Vitamin A

1 RE (retinol equivalent) = 5 IU

1 RE = 6mcg of beta carotene

1 RE = 1mcg of retinol

Vitamin D

Measured in mcg cholecalciferol

1 mcg cholecalciferol = 40 IU

 

 

 



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Buy Discount Vtiamins Vitanet ®

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New Dynamic Health Laboratories
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Date: August 10, 2006 02:39 PM
Author: Darrell Miller (dm@vitanetonline.com)
Subject: New Dynamic Health Laboratories

A line of dietary supplement liquids featuring some of the most exciting nutritional products available in today’s market place. Dynamic Health has been supplying the industry with the highest quality natural liquid health products for more than a decade. Dynamic Health is a New York State Corporation established in 1994. it is licensed by the U.S. Department of Agriculture and all product satisfy FDA labeling requirements. All Dynamic Health products are certified Kosher and some are certified organic.

Following are just a few of the 40+ Dynamic Health items available from VitaNet:

Goji Juice blend. The delicate berries of the Goji plant have been treasured for centuries by the Himalayan people. Formerly a Tibetan secret, goji juice was used in ancient recipes as a delicious elixir. Goji is rich in minerals, amino acids, antioxidant vitamins, polysaccharides and phytonutrients compounds.

Mangosteen Juice Blend. For centuries, the people of Southeast Asia have treasured the Mangosteen fruit for its many life-sustaining benefits. Recent scientific inquiry has revealed the extraordinary benefits of the Mangosteen and its rich supply of powerful antioxidants called xanthones.

Acai Juice. Acai palm tree flourish in the lush rainforests that are fed by the Amazon river. The dark purple Acai berries contain up to 33 times the antioxidant content of red wine grapes. These amazing berries have traditionally been used to increase energy, stamina, vitality, and to promote overall healthy living.

Organic Noni Menopause formula. Designed especially for premenopausal, peri-menopausal, and post-menopausal women, this unique formula provides 12,000 mg of certified organic Tahitian Noni per 1 oz serving! In addition, the formula is enriched with soy isoflavones, dandelion, pomegranate juice, Chaste tree berry, red clover, black cohosh and calcium.



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New to Baby Me Now Supplement Line
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Date: December 30, 2005 05:33 PM
Author: Darrell Miller (dm@vitanetonline.com)
Subject: New to Baby Me Now Supplement Line

We're Proud to Announce Three new arrivals to the Baby Me Now Family!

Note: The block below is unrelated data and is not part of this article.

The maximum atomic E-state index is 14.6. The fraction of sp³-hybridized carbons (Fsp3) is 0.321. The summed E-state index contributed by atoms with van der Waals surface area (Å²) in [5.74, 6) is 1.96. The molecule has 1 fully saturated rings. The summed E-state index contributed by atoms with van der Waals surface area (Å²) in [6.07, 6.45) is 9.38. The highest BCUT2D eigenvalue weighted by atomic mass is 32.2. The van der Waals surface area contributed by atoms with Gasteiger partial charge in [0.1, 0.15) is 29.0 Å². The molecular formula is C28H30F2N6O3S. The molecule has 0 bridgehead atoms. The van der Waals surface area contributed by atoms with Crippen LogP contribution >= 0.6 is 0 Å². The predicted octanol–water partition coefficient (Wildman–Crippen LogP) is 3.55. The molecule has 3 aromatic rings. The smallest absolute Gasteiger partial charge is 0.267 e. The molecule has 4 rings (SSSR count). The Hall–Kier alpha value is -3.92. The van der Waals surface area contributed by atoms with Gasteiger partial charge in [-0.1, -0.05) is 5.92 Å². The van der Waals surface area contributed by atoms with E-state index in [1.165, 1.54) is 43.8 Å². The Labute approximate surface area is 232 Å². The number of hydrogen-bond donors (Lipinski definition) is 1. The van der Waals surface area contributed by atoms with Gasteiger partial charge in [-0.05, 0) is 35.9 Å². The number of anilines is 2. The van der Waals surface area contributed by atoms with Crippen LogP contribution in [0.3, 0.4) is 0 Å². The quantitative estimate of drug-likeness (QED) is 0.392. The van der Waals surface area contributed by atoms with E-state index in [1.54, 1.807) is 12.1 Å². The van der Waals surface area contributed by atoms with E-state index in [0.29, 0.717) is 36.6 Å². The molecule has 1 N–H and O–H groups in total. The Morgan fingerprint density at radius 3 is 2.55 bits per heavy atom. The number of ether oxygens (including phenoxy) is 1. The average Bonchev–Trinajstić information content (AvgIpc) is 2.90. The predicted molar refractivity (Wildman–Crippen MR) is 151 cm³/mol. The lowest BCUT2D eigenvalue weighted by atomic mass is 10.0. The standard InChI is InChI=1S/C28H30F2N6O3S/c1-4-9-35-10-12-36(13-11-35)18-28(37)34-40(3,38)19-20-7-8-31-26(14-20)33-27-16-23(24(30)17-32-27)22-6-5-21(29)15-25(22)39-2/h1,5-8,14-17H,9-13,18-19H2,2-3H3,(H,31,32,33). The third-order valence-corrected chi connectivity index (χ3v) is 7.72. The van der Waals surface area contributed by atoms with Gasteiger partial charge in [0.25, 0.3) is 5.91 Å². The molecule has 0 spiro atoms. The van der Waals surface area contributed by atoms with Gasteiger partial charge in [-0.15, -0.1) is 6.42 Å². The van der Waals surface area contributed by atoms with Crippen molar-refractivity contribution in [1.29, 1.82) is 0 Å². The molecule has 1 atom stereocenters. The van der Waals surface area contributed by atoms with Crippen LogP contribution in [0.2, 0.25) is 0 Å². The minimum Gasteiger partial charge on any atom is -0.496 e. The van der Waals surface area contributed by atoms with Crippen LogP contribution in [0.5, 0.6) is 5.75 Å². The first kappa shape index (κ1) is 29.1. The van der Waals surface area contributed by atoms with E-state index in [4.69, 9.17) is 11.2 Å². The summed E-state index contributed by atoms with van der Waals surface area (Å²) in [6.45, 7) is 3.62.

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Menopause: Disease or Condition?
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Date: June 13, 2005 03:44 PM
Author: Darrell Miller (dm@vitanetonline.com)
Subject: Menopause: Disease or Condition?

Menopause: Disease or Condition?

by Mary Ann Mayo & Joseph L. Mayo, MD Energy Times, September 4, 1999

It's front-page news. It's politically correct and socially acceptable. Talking about menopause is in. Suddenly it's cool to have hot flashes. Millions of women turning 50 in the next few years have catapulted the subject of menopause into high-definition prominence.

It's about time. Rarely discussed openly by women (what did your mother ever advise you?), meno-pause until recently was dismissed as "a shutting down experience characterized by hot flashes and the end of periods." Disparaging and depressing words like shrivel, atrophy, mood swings and melancholia peppered the scant scientific menopausal literature.

What a difference a few years and a very vocal, informed and assertive group of Baby Boomers make. Staggered by the burgeoning numbers of newly confrontational women who will not accept a scribbled prescription and a pat on the head as adequate treatment, health practitioners and researchers have been challenged to unravel, explain and deal with the challenges of menopause.

Not An Overnight Sensation

Menopause, researchers have discovered, is no simple, clear cut event in a woman's life. The "change of life" does not occur overnight. A woman's body may begin the transition toward menopause in her early 40s, even though her last period typically occurs around age 51. This evolutionary time before the final egg is released is called the perimenopause. Erratic monthly hormone levels produce unexpected and sometimes annoying sensations.

Even as their bodies adjust to lower levels of estrogen, progesterone and testosterone, some women don't experience typical signs of menopause until after the final period. A fortunate one-third have few or no discomforts.

Hormonal Events

According to What Your Doctor May Not Tell You About Premenopause (Warner Books) by John R. Lee, MD, Jesse Hanley, MD, and Virginia Hopkins, "The steroid hormones are intimately related to each other, each one being made from another or turned back into another depending on the needs of the body...But the hormones themselves are just part of the picture. It takes very specific combinations of vitamins, minerals and enzymes to cause the transformation of one hormone into another and then help the cell carry out the hormone's message. If you are deficient in one of the important hormone-transforming substances such as vitamin B6 or magnesium, for example, that too can throw your hormones out of balance. Thyroid and insulin problems, toxins, bad food and environmental factors, medication and liver function affect nutrient and hormone balance."